Asian Americans Rally in Support of Undocumented Students
AsianWeek, News feature, Asianweek Staff Posted: Aug 20, 2008
A standing-room only crowd filled Remy’s Place on Temple Art Gallery on August 10 for a special book party in conjunction with the Smithsonian/University of Hawai‘i exhibition, “Singglalot: The Ties That Bind,” on the history of the Filipino immigration to the U.S. that in closes in October. The book, Underground Undergrads: UCLA Undocumented Students Speak Out, profiles eight UCLA students, half of whom are Asian American, who described the plight of undocumented college students brought to the U.S. as children and the struggle to complete their college degrees. These students are ineligible to legally work or obtain a driver’s license and are excluded from many other rights afforded to their classmates. They are considered “out-of-status” and disqualified from obtaining federal financial aid. They struggle to stay in school by taking jobs that pay them “under the table,” living with family far from campus and commuting long distances on public transportation and withdrawing when funds are low.
The Honorable Mike Eng (49th Assembly District) opened the program by commending Remy’s founder Joselyn Geaga-Rosenthal and UCLA Labor Center Director Kent Wong for co-sponsoring the event to break the Asian American community’s silence about undocumented students and family. He also applauded the bravery of the UCLA students who are lobbying the California and federal Dream Acts that would respectively provide government financial aid and a path to citizenship.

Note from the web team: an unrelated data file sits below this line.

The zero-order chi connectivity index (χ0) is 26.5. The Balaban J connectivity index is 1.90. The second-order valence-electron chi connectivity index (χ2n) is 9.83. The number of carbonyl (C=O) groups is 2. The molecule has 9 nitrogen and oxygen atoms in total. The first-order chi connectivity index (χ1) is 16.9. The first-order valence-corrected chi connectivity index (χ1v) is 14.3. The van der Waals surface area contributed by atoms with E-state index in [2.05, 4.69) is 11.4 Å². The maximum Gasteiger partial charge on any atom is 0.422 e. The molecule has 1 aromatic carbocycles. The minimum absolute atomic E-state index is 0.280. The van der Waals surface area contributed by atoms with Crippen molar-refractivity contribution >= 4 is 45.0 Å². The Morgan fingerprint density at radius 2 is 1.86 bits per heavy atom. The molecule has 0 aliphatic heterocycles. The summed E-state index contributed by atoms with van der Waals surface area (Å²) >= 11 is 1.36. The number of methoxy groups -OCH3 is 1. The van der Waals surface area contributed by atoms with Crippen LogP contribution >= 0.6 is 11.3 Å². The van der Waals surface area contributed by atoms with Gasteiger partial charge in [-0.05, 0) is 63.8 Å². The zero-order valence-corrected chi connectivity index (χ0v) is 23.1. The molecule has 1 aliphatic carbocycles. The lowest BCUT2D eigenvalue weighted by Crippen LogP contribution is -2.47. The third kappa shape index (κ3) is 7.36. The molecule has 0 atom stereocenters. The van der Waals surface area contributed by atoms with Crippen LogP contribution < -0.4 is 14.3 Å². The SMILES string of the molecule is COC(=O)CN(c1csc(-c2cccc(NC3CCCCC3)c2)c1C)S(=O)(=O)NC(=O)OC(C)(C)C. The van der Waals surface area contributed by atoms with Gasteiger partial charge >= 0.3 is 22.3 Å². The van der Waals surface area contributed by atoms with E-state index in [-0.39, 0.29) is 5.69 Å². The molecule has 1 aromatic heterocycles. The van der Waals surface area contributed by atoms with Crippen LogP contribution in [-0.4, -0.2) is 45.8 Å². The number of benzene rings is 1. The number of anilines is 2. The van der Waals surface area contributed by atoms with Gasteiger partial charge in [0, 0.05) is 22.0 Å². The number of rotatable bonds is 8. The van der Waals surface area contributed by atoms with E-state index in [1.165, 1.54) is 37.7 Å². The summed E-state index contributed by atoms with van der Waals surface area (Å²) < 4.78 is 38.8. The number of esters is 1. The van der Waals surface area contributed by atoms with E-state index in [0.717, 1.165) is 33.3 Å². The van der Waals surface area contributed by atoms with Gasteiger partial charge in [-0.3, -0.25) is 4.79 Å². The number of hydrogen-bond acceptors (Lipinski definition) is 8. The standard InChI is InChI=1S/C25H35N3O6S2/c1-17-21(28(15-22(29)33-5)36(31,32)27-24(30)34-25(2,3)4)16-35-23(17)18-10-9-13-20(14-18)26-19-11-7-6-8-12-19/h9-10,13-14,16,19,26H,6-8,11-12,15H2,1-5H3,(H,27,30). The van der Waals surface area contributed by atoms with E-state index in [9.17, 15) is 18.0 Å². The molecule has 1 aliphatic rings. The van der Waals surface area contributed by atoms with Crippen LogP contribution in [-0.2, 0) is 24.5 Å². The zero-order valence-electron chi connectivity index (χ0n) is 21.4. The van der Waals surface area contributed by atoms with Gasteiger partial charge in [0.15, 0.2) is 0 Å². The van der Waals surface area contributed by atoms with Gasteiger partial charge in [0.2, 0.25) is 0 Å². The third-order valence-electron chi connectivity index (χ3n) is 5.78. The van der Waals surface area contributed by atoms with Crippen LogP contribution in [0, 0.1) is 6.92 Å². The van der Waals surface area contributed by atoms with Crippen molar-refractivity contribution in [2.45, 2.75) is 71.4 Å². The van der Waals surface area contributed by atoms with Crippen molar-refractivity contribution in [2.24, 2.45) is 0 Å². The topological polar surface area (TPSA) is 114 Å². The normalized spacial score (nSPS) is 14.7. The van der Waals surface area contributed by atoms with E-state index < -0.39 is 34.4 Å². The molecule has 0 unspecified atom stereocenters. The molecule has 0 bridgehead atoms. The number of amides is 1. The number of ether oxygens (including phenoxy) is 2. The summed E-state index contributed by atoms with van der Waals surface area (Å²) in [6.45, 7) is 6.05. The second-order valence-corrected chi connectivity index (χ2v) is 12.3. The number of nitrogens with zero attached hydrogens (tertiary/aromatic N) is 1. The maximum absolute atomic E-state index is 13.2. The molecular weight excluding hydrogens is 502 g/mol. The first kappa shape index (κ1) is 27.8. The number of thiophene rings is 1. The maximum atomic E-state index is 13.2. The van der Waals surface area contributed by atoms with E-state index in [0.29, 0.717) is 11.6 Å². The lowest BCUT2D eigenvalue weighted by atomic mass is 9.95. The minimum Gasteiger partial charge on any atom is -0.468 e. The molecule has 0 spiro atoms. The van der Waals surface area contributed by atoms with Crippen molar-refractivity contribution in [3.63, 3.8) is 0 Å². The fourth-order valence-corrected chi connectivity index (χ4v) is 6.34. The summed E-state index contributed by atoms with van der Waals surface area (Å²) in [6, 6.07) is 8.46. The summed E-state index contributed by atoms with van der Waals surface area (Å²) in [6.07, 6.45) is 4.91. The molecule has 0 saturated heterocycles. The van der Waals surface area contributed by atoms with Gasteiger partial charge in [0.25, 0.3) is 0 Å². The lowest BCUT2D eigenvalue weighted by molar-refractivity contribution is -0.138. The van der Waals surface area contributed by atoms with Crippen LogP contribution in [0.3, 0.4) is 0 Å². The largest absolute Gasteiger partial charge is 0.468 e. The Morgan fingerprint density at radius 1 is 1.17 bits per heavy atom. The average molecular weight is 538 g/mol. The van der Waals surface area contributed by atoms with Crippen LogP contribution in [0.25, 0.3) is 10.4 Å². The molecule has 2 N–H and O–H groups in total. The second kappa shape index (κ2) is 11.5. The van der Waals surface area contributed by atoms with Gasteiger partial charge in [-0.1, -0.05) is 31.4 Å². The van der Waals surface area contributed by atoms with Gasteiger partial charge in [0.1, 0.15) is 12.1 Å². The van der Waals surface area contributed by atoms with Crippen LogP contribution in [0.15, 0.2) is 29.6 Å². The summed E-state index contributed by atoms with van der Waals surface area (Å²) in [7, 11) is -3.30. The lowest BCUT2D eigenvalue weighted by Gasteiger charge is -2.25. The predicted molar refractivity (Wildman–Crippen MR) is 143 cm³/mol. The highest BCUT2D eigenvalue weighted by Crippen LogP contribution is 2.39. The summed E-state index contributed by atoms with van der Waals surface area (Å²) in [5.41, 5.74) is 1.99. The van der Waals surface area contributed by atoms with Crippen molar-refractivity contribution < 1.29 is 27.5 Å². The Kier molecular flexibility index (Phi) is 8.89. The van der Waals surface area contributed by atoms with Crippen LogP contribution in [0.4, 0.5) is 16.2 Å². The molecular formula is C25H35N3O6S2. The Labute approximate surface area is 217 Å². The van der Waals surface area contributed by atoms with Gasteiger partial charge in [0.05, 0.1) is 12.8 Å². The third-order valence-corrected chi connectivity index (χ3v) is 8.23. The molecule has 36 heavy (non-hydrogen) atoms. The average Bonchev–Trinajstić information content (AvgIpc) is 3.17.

Four of those students, some recent graduates (Filipino, Vietnamese, and South Asian) told their personal stories to the rapt audience. Tam Tran spoke of her parents’ journey from Vietnam as boat people to Germany, where she and her brother were born. Her family moved to the U.S. but because her father lost his work permit, the government sought to deport her family. Because Germany does not grant citizenship at birth, Tam and her brother are state-less, neither citizens of the U.S., nor Germany nor Vietnam, a country she has never visited. She is in a permanent state of limbo, unable to legally claim any country as her own. Tam told the audience, “Forty percent of undocumented students at UC campuses are Asian. But you would never know it because of the stigma about something which is not our fault.”
Angelo Mathay’s mother brought him to the U.S. from the Philippines at age six, presumably for a vacation. He was surprised to learn that she didn’t intend to return in order to escape the tsismis (gossip) that resulted from Angelo’s out-of-wedlock birth. Years later, Angelo was unable to return to the Philippines even for his father’s funeral because the U.S. would not re-admitted him. He told the audience, “Filipinos believe tago ng tago (hide and hide) our status, but we have to come out of the shadows if we want to change immigration policy.”
Zeenat Bhamani, a Pakistani undergraduate, spoke of her family and the larger South Asian community’s feelings of shame about being undocumented. She said, “Especially in a post-9/11 world, we have to claim our full identities if we want equal treatment and an end to discrimination.”
Stephanie Solis did not learn she was undocumented until she was 18 when she announced to her parents that it was time to apply for a driver’s license, passport and college. They finally disclosed to her that, because of her status, she was not entitled to many of these rights. She admitted, “Yes, it is scary to stand at press conferences, or hearings, or speaking engagements and be identified as undocumented, but it would be much more scary if we didn’t speak out.”
For more information: visit studentgroups.ucla.edu/idea/aboutus.html
Undocumented Asian Students Speak Out
Claiming a Public Space -- Undocumented Youth Come Out of the Closet
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